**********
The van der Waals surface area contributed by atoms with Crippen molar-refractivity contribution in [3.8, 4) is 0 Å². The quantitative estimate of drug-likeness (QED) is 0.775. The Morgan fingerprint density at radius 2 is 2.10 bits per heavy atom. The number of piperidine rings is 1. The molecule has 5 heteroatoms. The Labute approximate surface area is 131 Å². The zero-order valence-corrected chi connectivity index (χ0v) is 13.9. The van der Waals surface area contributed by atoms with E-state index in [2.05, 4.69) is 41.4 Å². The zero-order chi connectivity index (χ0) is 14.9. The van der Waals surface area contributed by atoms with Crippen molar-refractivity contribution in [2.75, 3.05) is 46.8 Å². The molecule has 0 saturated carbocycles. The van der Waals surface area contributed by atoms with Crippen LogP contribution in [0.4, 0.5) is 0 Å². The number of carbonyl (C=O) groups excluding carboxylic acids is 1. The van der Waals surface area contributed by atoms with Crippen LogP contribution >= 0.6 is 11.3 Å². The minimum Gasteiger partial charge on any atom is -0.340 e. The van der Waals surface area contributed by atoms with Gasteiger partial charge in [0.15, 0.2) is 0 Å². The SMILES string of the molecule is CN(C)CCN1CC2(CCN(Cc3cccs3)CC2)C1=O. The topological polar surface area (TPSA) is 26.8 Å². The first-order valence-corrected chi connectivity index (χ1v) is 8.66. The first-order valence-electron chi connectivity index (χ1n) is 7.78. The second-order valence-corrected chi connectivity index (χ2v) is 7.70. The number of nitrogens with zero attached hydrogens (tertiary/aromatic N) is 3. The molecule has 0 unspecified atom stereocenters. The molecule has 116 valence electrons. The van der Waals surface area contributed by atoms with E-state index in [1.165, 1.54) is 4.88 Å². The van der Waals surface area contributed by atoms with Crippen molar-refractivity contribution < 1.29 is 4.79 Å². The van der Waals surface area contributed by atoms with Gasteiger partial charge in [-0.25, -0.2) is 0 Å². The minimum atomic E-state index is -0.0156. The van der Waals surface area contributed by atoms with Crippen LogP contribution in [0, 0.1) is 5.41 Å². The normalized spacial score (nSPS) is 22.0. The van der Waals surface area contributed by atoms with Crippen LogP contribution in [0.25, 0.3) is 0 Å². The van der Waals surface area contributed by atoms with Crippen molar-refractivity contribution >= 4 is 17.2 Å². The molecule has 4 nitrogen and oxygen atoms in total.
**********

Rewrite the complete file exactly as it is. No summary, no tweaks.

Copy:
The van der Waals surface area contributed by atoms with Crippen molar-refractivity contribution in [3.8, 4) is 0 Å². The quantitative estimate of drug-likeness (QED) is 0.775. The Morgan fingerprint density at radius 2 is 2.10 bits per heavy atom. The number of piperidine rings is 1. The molecule has 5 heteroatoms. The Labute approximate surface area is 131 Å². The zero-order valence-corrected chi connectivity index (χ0v) is 13.9. The van der Waals surface area contributed by atoms with E-state index in [2.05, 4.69) is 41.4 Å². The zero-order chi connectivity index (χ0) is 14.9. The van der Waals surface area contributed by atoms with Crippen molar-refractivity contribution in [2.75, 3.05) is 46.8 Å². The molecule has 0 saturated carbocycles. The van der Waals surface area contributed by atoms with Crippen LogP contribution in [0.4, 0.5) is 0 Å². The number of carbonyl (C=O) groups excluding carboxylic acids is 1. The van der Waals surface area contributed by atoms with Crippen LogP contribution >= 0.6 is 11.3 Å². The minimum Gasteiger partial charge on any atom is -0.340 e. The van der Waals surface area contributed by atoms with Gasteiger partial charge in [0.15, 0.2) is 0 Å². The SMILES string of the molecule is CN(C)CCN1CC2(CCN(Cc3cccs3)CC2)C1=O. The topological polar surface area (TPSA) is 26.8 Å². The first-order valence-corrected chi connectivity index (χ1v) is 8.66. The first-order valence-electron chi connectivity index (χ1n) is 7.78. The second-order valence-corrected chi connectivity index (χ2v) is 7.70. The number of nitrogens with zero attached hydrogens (tertiary/aromatic N) is 3. The molecule has 0 unspecified atom stereocenters. The molecule has 116 valence electrons. The van der Waals surface area contributed by atoms with E-state index in [1.165, 1.54) is 4.88 Å². The van der Waals surface area contributed by atoms with Crippen molar-refractivity contribution < 1.29 is 4.79 Å². The van der Waals surface area contributed by atoms with Gasteiger partial charge in [-0.25, -0.2) is 0 Å². The minimum atomic E-state index is -0.0156. The van der Waals surface area contributed by atoms with Crippen LogP contribution in [0, 0.1) is 5.41 Å². The normalized spacial score (nSPS) is 22.0. The van der Waals surface area contributed by atoms with Crippen LogP contribution in [0.25, 0.3) is 0 Å². The van der Waals surface area contributed by atoms with Crippen molar-refractivity contribution >= 4 is 17.2 Å². The molecule has 4 nitrogen and oxygen atoms in total.